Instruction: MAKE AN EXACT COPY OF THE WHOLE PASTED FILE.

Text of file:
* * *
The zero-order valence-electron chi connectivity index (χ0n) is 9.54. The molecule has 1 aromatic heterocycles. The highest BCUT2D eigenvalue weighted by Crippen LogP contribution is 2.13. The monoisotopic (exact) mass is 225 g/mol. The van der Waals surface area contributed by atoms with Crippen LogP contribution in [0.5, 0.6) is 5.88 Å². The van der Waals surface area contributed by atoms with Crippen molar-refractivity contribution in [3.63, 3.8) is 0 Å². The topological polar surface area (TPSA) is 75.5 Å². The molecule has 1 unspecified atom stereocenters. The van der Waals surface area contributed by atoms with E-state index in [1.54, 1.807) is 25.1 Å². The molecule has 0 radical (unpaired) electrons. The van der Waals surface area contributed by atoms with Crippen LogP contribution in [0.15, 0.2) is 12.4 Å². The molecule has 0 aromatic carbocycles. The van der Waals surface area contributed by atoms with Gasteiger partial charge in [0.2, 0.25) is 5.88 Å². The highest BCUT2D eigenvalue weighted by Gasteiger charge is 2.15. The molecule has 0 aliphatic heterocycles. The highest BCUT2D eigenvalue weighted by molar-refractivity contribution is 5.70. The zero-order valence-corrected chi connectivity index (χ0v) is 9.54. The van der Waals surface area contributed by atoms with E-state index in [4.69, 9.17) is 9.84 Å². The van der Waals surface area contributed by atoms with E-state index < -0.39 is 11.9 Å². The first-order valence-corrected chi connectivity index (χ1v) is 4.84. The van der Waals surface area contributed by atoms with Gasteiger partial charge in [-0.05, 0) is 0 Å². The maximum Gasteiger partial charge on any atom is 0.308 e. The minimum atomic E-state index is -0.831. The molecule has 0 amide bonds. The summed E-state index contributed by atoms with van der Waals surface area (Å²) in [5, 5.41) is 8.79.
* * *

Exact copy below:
The zero-order valence-electron chi connectivity index (χ0n) is 9.54. The molecule has 1 aromatic heterocycles. The highest BCUT2D eigenvalue weighted by Crippen LogP contribution is 2.13. The monoisotopic (exact) mass is 225 g/mol. The van der Waals surface area contributed by atoms with Crippen LogP contribution in [0.5, 0.6) is 5.88 Å². The van der Waals surface area contributed by atoms with Crippen molar-refractivity contribution in [3.63, 3.8) is 0 Å². The topological polar surface area (TPSA) is 75.5 Å². The molecule has 1 unspecified atom stereocenters. The van der Waals surface area contributed by atoms with E-state index in [1.54, 1.807) is 25.1 Å². The molecule has 0 radical (unpaired) electrons. The van der Waals surface area contributed by atoms with Crippen LogP contribution in [0.15, 0.2) is 12.4 Å². The molecule has 0 aromatic carbocycles. The van der Waals surface area contributed by atoms with Gasteiger partial charge in [0.2, 0.25) is 5.88 Å². The highest BCUT2D eigenvalue weighted by Gasteiger charge is 2.15. The molecule has 0 aliphatic heterocycles. The highest BCUT2D eigenvalue weighted by molar-refractivity contribution is 5.70. The zero-order valence-corrected chi connectivity index (χ0v) is 9.54. The van der Waals surface area contributed by atoms with E-state index in [4.69, 9.17) is 9.84 Å². The van der Waals surface area contributed by atoms with E-state index < -0.39 is 11.9 Å². The first-order valence-corrected chi connectivity index (χ1v) is 4.84. The van der Waals surface area contributed by atoms with Gasteiger partial charge in [-0.05, 0) is 0 Å². The maximum Gasteiger partial charge on any atom is 0.308 e. The minimum atomic E-state index is -0.831. The molecule has 0 amide bonds. The summed E-state index contributed by atoms with van der Waals surface area (Å²) in [5, 5.41) is 8.79.